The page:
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Central Texas has some of the best seats in the country for the once-in-a-lifetime total solar eclipse April 8.

Don't throw away those eclipse glasses. Here's how to recycle them in Austin.

A girl wearing an orange shirt looks up at the partial solar eclipse with viewing glasses.
Patricia Lim
KUT News
After the eclipse is over, Austin will be collecting solar eclipse glasses to recycle and donate to the Astronomers Without Borders program.

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Once the eclipse has come and gone, you might be tempted to throw out your viewing glasses. The next total solar eclipse in Central Texas won’t be for at least 300 more years.

But that doesn’t mean eclipses won’t happen elsewhere in the world.

On Monday, Austin will begin collecting used eclipse glasses to donate to the nonprofit Astronomers Without Borders. Recycling bins will be placed across the city at viewing events in parks, on the UT campus and at Austin schools. Visitors can drop them in designated boxes.

Bins will also be placed at all Austin Parks and Recreation facilities, including senior centers and cultural facilities, and Austin Public Libraries through April 26.

Jessica Gilzow, nature programs manager for the city’s Parks and Recreation Department, said the glasses will be shipped to the Astronomers Without Borders program, which will repurpose them for future eclipse viewing across the globe.

“We wanted to make sure that the glasses didn’t just end up in the landfill or become litter,” Gizlow said. “So we thought that this would be a great opportunity to take these resources and try to repurpose them through this [Astronomers Without Borders] program so they can go to communities that might not have the same abilities to obtain eclipse glasses.”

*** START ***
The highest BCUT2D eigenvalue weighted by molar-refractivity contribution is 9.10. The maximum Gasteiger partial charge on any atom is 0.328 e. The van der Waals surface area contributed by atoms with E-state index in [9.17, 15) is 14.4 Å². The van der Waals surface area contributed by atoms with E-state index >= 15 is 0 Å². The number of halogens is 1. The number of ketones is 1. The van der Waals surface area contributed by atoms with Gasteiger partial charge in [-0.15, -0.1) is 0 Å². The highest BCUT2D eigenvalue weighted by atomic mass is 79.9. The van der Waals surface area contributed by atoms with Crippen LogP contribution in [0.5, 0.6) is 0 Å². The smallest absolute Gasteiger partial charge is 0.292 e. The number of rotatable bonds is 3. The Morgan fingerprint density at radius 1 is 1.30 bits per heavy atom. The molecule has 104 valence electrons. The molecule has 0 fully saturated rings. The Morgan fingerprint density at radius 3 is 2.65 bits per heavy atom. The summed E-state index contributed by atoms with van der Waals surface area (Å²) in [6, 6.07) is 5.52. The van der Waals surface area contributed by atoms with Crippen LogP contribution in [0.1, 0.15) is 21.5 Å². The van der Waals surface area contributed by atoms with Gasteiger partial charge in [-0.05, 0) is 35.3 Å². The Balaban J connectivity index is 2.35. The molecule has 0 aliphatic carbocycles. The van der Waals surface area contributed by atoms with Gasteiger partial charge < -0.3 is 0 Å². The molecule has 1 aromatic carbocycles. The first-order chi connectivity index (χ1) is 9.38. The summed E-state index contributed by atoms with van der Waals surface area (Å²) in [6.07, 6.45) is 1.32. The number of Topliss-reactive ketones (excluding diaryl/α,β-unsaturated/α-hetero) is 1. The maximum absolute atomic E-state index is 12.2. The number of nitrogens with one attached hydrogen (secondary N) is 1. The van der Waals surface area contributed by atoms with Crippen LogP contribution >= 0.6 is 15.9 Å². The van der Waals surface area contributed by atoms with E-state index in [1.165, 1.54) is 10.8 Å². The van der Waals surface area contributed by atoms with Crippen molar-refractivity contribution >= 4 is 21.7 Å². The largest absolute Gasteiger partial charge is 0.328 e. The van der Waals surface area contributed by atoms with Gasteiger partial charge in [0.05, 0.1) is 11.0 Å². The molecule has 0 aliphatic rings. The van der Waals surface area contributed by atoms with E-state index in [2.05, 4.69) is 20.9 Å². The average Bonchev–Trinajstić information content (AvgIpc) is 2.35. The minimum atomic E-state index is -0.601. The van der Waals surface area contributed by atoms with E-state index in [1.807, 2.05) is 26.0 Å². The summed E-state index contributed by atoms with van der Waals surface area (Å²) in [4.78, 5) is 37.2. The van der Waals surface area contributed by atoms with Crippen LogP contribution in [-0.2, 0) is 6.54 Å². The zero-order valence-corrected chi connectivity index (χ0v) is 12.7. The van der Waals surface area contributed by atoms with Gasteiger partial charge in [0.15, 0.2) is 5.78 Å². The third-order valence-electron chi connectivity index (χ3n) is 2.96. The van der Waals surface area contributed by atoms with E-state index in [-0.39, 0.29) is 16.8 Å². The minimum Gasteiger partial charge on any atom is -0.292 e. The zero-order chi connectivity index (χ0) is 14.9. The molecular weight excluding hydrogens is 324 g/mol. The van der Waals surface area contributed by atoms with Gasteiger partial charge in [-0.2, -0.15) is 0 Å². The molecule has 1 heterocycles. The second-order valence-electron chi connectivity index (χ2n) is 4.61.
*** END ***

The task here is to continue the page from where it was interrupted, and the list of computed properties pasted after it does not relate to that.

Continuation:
The nonprofit organization began in 2008.

Andrew Fazekas, a spokesperson for Astronomers Without Borders, says the goal is to bring people together through astronomy to build community regardless of political, geographical, cultural or gender identities and beliefs.

The organization also delivers astronomy and STEM (science, technology, engineering and mathematics) tools and resources to underserved communities around the world.

“That includes bringing eclipse glasses to schools and libraries and other cities across the globe,” Fazekas said.

This is the second time the organization is collecting glasses. After the 2017 total solar eclipse, Fazekas said, the group collected more than 3 million glasses from 1,000 collection sites in the eclipse's path.

He said those glasses were stored and sent out across the world. The last batch went out this past fall to places like Chile, Ethiopia and Sri Lanka.

The nonprofit is hoping to recreate that success. It believes there will likely be many more glasses this time around, noting the path of totality goes through highly populated areas across the U.S. and Canada.

In addition to the many Austin locations, several other sites will also be collecting glasses, including eyewear retailer Warby Parker.

“It’s humbling to see so many organizations — big and small — coming together for this effort,” Fazekas said. “Because of the way these eclipse glasses are manufactured, they are not very eco-friendly, so they would potentially end up in the landfill. Let’s prevent that and put them to good use, and let others less fortunate around the world experience this wondrous celestial event safely.”

Gilzow says the recycle bins will be clearly marked at each location starting Monday. Glasses can also be dropped off at the Austin Nature and Science Center. For more information go here.

For those looking to help further, Astronomers Without Borders is also fundraising to ship the glasses around the world. You can donate on the website. The organization has also launched a solar eclipse viewing app called "One Eclipse" where the proceeds go to support the recycling program.

Luz Moreno-Lozano is the Austin City Hall reporter at KUT. Got a tip? Email her at Follow her on X @LuzMorenoLozano.
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